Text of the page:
Former CCC boss Chris Stark to lead UK’s 2030 clean power strategy

Image: CCC

The Labour Party, which won last week’s general election by a landslide, has committed to delivering a decarbonised power system by 2030. This will entail bringing all coal-fired generation offline, plus reducing gas-fired generation and retrofitting remaining gas plants with carbon capture.

Maintaining energy security will require unprecedented investment in renewable energy and grid infrastructure. Labour will also support new nuclear capacity.

Energy Security and Net-Zero Secretary Ed Miliband has today (9 July) announced a new ‘Mission Control’ unit – a team of policy and industry experts overseeing the development and delivery of a plan to transition the power system this decade.

National Grid’s Electricity System Operator has been asked to draw up independent advice on the pathway. Mission Control will be tasked with translating this into policy. It will also provide troubleshooting services for “to remove obstacles and identify and resolve issues as they arise”.

A key obstacle at present is long grid connection waiting times. Some renewable projects face waits of a decade or more due to grid bottlenecks caused by issues like outdated infrastructure and queues being blocked by ‘phantom’ projects.

Chris Stark, who was chief executive at the UK Government’s independent climate advisory body the CCC between April 2018 and April 2024, is the head of Mission Control.

Stark has also served as director of energy and climate change within the Scottish Government and is, at present, chief executive at The Carbon Trust.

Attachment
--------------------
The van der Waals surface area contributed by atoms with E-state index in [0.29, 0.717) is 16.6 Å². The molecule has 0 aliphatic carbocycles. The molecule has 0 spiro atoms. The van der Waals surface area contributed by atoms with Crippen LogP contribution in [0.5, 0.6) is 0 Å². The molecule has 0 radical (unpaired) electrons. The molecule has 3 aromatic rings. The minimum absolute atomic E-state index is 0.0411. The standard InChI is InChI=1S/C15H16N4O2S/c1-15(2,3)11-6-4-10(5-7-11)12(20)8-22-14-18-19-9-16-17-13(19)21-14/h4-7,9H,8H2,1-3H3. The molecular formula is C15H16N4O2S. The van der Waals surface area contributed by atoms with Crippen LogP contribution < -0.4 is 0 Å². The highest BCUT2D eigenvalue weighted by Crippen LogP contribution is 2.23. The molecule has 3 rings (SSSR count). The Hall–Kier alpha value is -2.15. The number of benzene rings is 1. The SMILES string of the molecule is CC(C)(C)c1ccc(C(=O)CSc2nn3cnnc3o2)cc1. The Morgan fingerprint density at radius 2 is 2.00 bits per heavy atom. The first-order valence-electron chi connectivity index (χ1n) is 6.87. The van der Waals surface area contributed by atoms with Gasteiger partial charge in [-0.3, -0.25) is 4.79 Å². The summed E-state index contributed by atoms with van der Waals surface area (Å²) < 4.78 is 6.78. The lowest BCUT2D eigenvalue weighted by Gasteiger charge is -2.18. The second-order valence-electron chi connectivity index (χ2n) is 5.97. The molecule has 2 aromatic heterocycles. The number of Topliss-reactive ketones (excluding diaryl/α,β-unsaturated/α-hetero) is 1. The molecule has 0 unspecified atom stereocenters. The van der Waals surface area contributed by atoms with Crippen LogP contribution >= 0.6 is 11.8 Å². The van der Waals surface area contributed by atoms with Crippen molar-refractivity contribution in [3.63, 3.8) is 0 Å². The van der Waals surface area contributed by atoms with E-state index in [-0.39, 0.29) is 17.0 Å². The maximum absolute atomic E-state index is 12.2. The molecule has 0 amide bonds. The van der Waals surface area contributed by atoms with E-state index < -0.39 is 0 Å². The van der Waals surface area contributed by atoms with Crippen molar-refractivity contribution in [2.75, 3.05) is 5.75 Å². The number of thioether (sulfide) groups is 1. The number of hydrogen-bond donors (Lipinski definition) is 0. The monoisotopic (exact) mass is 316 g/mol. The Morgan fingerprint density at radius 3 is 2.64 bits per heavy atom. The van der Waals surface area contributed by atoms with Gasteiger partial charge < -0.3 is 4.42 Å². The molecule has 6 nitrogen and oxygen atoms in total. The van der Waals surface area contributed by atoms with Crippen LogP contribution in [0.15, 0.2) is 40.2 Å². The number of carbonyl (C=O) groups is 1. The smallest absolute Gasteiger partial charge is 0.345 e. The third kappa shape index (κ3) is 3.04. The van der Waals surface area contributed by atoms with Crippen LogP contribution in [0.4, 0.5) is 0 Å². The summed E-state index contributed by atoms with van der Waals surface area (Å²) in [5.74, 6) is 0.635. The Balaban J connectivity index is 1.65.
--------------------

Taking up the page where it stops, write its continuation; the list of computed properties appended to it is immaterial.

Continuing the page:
Stark will be responsible for setting and tracking progress towards the Government’s overarching 2030 energy transformation strategy. He will also monitor, in real time, progress on critical infrastructure projects.

Mission Control will further act as a centralised energy innovation hub. Further members of the team will be announced shortly.

Stark said: “Tackling the climate crisis and accelerating the transition to clean power is the country’s biggest challenge, and its greatest opportunity.

“By taking action now, we can put the UK at the forefront of the global race to net-zero – driving down our carbon emissions but also cutting bills for households.

“It is a privilege to head up this work alongside the country’s top energy experts who will make this mission a reality.”

Planning changes

The announcement comes after Miliband’s department confirmed that planning rules for onshore wind projects will be relaxed. Labour is notably aiming to treble Britain’s onshore wind capacity by 2030.

New Chancellor Rachel Reeves has also moved quickly on renewables. Today, she launched the National Wealth Fund – the mechanism through which the Treasury will funnel money into projects that decarbonise industry.

The Fund will be immediately supported by £7.3bn from the UK Infrastructure Bank and could, in future, be replenished using windfall taxes on North Sea oil and gas.

It will be chaired by the Green Finance Institute and a supporting taskforce of experts with experience in multilateral development banks, high-street banks and institutional investment.

An outstanding Labour commitment on the energy transition is the creation of Great British Energy – a publicly-owned entity that will co-invest in renewable and nuclear projects that could not otherwise unlock necessary private finance.

GB Energy will be based in Scotland and serve the whole of the UK. It does not yet have a budget and details on which projects it will strategically support are outstanding.

Comments (1)

  1. Yvan Biot says:

    Great appointment! Congratulations to Prof Stark. One key question will be how to make this happen – via large-scale infrastructure by the large corporates to ‘effect economies of scale’ and ‘create jobs’ and ‘generate growth’ (ie: get the macro-economics right and adhere to the Treasury’s Green Book rules) or the construction of a mosaic of local energy and heat markets ? There’s a chance to be really innovative here and empower citizens and small businesses to engage in this directly (ie:let the economy emerge out of citizens’ actions) rather than to devolve, once again, to the big guys to do it all for us, build big and ugly in our backyards and treating us citizens as mere onlookers and consumers. This might need some bold policy choices, though …

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